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Bebop Spoken There

Kathyrn Williams: “I got into Miles Davis when I was a teenager. But I’m nowhere near as knowledgeable as Anthony [Kerr]: he is an encyclopedia of jazz, with a real in-depth, academic knowledge. I’m just a fan.” – (Jazz Journal December 2017).

Christian McBride: "He [Horace Silver] was the whole package" – (Downbeat September 2014).

Today Thursday January 18

Afternoon

Vieux Carré Jazzmen - Holystone, Whitley Road, Holystone NE27 0DA. Tel: 266 6173. 1:00pm. Free.

Evening

‘The Death Beat - 1920s’ US immigration policy’ - City Library, New Bridge St, Newcastle NE1 8AX. 6:00pm. Free. Novelist Fiona Veitch Smith talks about her research into the period and its resonance with today’s political landscape. The Death Beat is Veitch Smith’s third novel in her series Poppy Denby Investigates.

Jambone - Sage Gateshead, St Mary’s Square, Gateshead Quays, Gateshead NE8 2JR. 7:00pm. Free but ticketed.

New Orleans Preservation Jazz Band - Oxbridge, Oxbridge Lane, Stockton on Tees TS18 4AW. 8:30pm.

Maine Street Jazzmen - Potter’s Wheel, Sunniside, Gateshead NE16 5EE. Tel: 0191 488 8068. 8:30pm. Free.

Tees Hot Club w. Kevin Eland (trumpet); Jeremy McMurray (keys); Danny Allan (sax). - Dorman’s Club, Oxford Road, Middlesbrough TS5 5DT. Tel: 01642 823813. 9pm. Free.

To the best of our knowledge, details of the above events are correct but may be subject to alteration.

Monday, April 25, 2016

GIJF: JB’s Cats - Sage Gateshead April 16

Ben Lawrence (trumpet), Alex Thompson (alto saxophone), Alex Iles (piano), Nathan Lawson (guitar), Tom Henry (guitar), Alex Shipsey (bass) & Dylan Thompson (drums) + Dr James Birkett (MD)
(Review by Russell)
Early Saturday evening on the concourse at Sage Gateshead, tutor Dr James Birkett and his band of young musicians entertained an appreciative crowd for half an hour or so. A band of talented teenagers, some of them can be heard out busking across Tyneside, and, on occasion, sitting in at the big boys’ jam sessions.
Ranging in teenage years (and height) the young musicians showed no fear playing some standard tunes, taking solos and winning applause for their efforts. Opening with Herbie Hancock’s Cantaloupe Island followed by a spot-on tick-tocking Milestones, JB’s Cats purred like well-fed (tutored) pussycats. An excellent Cherokee, taken at a big boys’ lick, Tom Henry’s guitar solo on Song for my Father, Ben Lawrence’s extended trumpet solo on Goodbye Pork Pie Hat with Alex Thompson playing good alto on the same number, a mature performance from pianist Alex Iles, these guys impressed, big style! Bass player Alex Shipsey, the newest member of the ensemble, played as though he had been in the band for years and guitarist Nathan Lawson knew all the chords. And then there was the drummer. At the back, a budding Jimmy Cobb/Buddy Rich had it all covered…hi-hat, rim shot, snare, kicking bass drum, the name to note is Dylan Thompson. Tutor Dr James Birkett works with these guys week in week out, they’re going places. Jazz lives!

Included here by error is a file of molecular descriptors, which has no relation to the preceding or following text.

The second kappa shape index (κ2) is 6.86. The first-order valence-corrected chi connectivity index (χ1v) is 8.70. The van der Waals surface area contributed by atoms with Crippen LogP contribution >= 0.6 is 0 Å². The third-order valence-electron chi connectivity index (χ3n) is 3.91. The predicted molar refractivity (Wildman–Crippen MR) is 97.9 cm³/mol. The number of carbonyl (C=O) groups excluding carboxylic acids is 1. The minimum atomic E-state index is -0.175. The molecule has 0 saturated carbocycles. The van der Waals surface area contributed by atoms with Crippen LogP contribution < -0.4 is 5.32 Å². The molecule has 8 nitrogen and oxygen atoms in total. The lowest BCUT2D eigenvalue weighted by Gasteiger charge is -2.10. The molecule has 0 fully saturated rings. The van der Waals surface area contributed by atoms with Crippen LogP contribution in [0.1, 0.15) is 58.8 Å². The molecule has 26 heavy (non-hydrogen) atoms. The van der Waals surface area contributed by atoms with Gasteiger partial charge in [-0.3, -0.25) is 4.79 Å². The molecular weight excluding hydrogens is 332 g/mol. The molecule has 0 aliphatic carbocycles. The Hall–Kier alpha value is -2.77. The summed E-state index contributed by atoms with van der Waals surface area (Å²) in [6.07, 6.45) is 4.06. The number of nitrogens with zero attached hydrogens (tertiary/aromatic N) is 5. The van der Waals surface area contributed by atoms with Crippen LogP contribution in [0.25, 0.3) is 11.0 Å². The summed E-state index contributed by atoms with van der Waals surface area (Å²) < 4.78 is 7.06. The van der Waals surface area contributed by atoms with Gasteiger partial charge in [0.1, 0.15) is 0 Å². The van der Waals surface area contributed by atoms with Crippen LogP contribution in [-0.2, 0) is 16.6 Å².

Russell.
Apologies for lack of photos which is why it has taken so long to post but if anyone has any photos please get in touch (Editor)

1 comment :

Lance said...

Hi Lance
Could you please thank Russell for the great review about JB's Cats at the GIJF.
I see he's requested if anyone has a photo to get in touch.
I hope this one is suitable. It's the only one we have of the full band.
Thanks
Andrea & Keith
(Proud parents of Alex & Dylan Thompson!)

Blog Archive

Submissions for review

Whilst we appreciate the many emails, texts, messages and other communications we receive requesting album/gig reviews on BSH, regrettably, we are unable to reply to them all other than those we are able to answer with a positive response.
Similarly, CDs received by post will only be considered if accompanied by sufficient background material.
Finally, bear in mind that this is a jazz-based site when submitting your album.
Lance

About this blog - contact details.

Bebop Spoken Here -- Here, being the north-east of England -- centred in the blues heartland of Newcastle and reaching down to the Tees Delta and looking upwards to the Land of the Kilt.
Not a very original title, I know; not even an accurate one as my taste, whilst centred around the music of Bird and Diz, extends in many directions and I listen to everything from King Oliver to Chick Corea and beyond. Not forgetting the Great American Songbook the contents of which has provided the inspiration for much great jazz and quality popular singing for round about a century.
The idea of this blog is for you to share your thoughts and pass on your comments on discs, gigs, jazz - music in general. If you've been to a gig/concert or heard a CD that knocked you sideways please share your views with us. Tell us about your favourites, your memories, your dislikes.
Lance (Who wishes it to be known that he is not responsible for postings other than his own and that he's not always responsible for them.)
Contact: lanceliddle@gmail.com I look forward to hearing from you.

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